If motion is approved at its June meeting, more than 120,000 students would no longer be part of the national student union
by Adam Marsh
VICTORIA (CUP)—The national executive of the Canadian Federation of Students (CFS) announced on Tuesday, April 17 that a motion had been unanimously approved on Friday, April 13 to expel joint members of the CFS and their BC provincial component, the British Columbia Federation of Students (BCFS). The motion will be added to the agenda for the June CFS national general meeting; if approved, it means over 120,000 students will no longer be part of the CFS.
CFS treasurer Peyton Veitch says that nine of the 12 member locals who are in both the BCFS and the CFS have submitted petitions to the CFS to hold a referendum to decide whether or not to defederate from the national student organization.
But because, as far as the CFS is concerned, none of those members are up to date in membership dues, Veitch says the CFS would be violating their bylaws to let members have referendums on continued membership. The member locals in question have been submitting CFS fees to the BCFS. The BCFS says that because they are a provincial component of the CFS, the fees have been delivered to the CFS, while the national organization disputes this, saying the fees are outstanding until they receive them.
Veitch says that he would better describe the decision to pass the motion as “a separation or a re-set,” but says “expel” is the wording used in the CFS bylaws.
“What I would clarify again is that in no way is this meant to punitive,” he says. “We’re not punishing members in BC for some perceived wrongdoing; we are making use of the only mechanism in the bylaws—other than the decertification process.”
The BCFS did not respond to a request for interview for this story.
Michel Turcotte, executive director of the Camosun College Student Society which is a member of the BCFS, says that if the motion is approved, students at Camosun would temporarily not be a part of a national student organization, but he says it would be a mistake to abandon a federal student movement altogether.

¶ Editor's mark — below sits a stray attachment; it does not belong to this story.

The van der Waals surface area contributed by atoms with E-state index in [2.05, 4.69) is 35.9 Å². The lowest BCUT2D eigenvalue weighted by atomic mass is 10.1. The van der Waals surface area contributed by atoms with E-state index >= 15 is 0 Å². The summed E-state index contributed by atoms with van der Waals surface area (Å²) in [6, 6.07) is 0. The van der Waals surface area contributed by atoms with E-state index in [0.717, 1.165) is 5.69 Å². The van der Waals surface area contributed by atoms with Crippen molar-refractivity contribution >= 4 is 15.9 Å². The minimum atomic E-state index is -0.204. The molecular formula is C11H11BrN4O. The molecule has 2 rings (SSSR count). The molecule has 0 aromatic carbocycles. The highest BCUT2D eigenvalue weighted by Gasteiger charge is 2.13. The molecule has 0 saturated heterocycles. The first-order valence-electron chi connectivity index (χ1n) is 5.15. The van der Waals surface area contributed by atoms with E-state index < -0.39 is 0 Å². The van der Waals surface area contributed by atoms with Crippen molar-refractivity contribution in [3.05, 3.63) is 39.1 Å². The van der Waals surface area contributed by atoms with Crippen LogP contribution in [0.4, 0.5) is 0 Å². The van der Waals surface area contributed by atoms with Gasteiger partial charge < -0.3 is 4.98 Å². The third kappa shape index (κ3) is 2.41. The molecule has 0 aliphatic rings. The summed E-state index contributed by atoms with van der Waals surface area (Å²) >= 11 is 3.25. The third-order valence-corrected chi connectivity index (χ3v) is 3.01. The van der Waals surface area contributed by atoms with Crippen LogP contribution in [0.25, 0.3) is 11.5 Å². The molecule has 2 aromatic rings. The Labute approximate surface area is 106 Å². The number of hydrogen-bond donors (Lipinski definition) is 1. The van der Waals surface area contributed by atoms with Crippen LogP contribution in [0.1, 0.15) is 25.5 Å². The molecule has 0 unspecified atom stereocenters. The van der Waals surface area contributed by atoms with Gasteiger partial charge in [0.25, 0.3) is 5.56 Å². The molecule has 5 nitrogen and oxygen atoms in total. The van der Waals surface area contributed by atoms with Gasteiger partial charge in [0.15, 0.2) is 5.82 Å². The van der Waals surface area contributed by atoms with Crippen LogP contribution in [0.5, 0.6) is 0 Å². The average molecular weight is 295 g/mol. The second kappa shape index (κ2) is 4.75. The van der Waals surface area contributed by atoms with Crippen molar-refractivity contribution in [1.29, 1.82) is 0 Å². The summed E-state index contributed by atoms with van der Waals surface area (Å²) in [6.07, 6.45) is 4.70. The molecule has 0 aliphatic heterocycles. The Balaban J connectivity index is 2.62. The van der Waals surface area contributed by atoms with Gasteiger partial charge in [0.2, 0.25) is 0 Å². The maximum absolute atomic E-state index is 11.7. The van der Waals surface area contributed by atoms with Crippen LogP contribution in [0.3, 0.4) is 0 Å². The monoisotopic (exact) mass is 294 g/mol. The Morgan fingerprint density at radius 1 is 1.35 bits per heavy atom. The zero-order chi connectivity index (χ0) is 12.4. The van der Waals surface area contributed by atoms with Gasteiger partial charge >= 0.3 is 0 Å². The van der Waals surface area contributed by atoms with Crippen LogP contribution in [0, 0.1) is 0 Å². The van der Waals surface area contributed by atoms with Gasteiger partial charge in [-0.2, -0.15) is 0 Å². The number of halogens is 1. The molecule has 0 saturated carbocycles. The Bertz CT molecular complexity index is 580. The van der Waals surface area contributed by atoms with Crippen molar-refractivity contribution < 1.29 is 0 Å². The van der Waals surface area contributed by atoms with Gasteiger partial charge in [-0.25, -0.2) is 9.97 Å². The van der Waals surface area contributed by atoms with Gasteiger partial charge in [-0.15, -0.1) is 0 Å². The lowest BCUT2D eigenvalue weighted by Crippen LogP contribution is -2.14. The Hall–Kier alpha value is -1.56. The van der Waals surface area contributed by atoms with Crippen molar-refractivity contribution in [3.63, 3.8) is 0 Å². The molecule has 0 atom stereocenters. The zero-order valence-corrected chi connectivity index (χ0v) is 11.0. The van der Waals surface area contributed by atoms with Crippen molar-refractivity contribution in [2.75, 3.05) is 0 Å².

Turcotte attended a Canadian Alliance of Student Associations (CASA) meeting in March; CASA is the other national student organization.
“I’m not opposed to, and would actually encourage, cooperating with CFS locals on issues of mutual interest as well,” he says. “Student unions from UBC to Camosun to Selkirk cooperated on changes that were being made to The Societies Act and to corresponding ability of student unions to collect their fees. We should build on those sorts of experiences to ensure that the voice of the students are heard by all levels of government.”
The BCFS has held the aforementioned CFS fees for a number of years because the CFS also owes the BCFS money, as well as due to increasing tensions between the two groups. However, the CFS will not attempt to get those fees from the BCFS after the groups separate, if the motion goes through. Veitch says he “doesn’t want to go down that rabbit hole again.” He says the CFS wants to negotiate an agreement with the BCFS to keep issuing International Student Identity Cards.
“What we’re talking about is our ability to do the best work for our members, and likewise for the BCFS do the best work for its members, and that is something that transcends the issue of fees,” Veitch says. “Look, we’ve talked before at length about the dispute around fees. We’ve provided our perspective on that, we’ve provided our estimates on that.”
Veitch has told Nexus in the past that the BCFS owes the CFS approximately $1.7 million, taking off the amount that the CFS owes the BCFS, Veitch told Nexus that the end result is that the BCFS owes the CFS approximately $900,000.
“This is something that is really the end product of many attempts to resolve the conflict. We’ve attempted to resolve these differences around the national executive table,” he says. “It’s been three and a half years; all other avenues have been exhausted, and this is now the means at our disposal to move past the conflict.”
The amount of money owed has been previously disputed by BCFS.
Veitch says that the CFS is not interested in pursuing legal action on the issue of outstanding fees. He says that cost-saving adjustments will have to be made if the motion goes through, as the membership fees from the BC locals that will be expelled if the motion passes makes up about 10 percent of the CFS’ annual budget.
“It would be ridiculous to say that this isn’t significant in terms of budgetary implications,” he says, “but I’m quite confident that we can survive and thrive without that portion of our revenue.”
Turcotte—who says he intends on going to the CFS meeting in June—says he views the motion that was approved by the CFS national executive as a good sign, “in that they do not want the fees to be an impediment to the organizations resolving their differences, and, I guess, [are] divorcing, for lack of a better word.”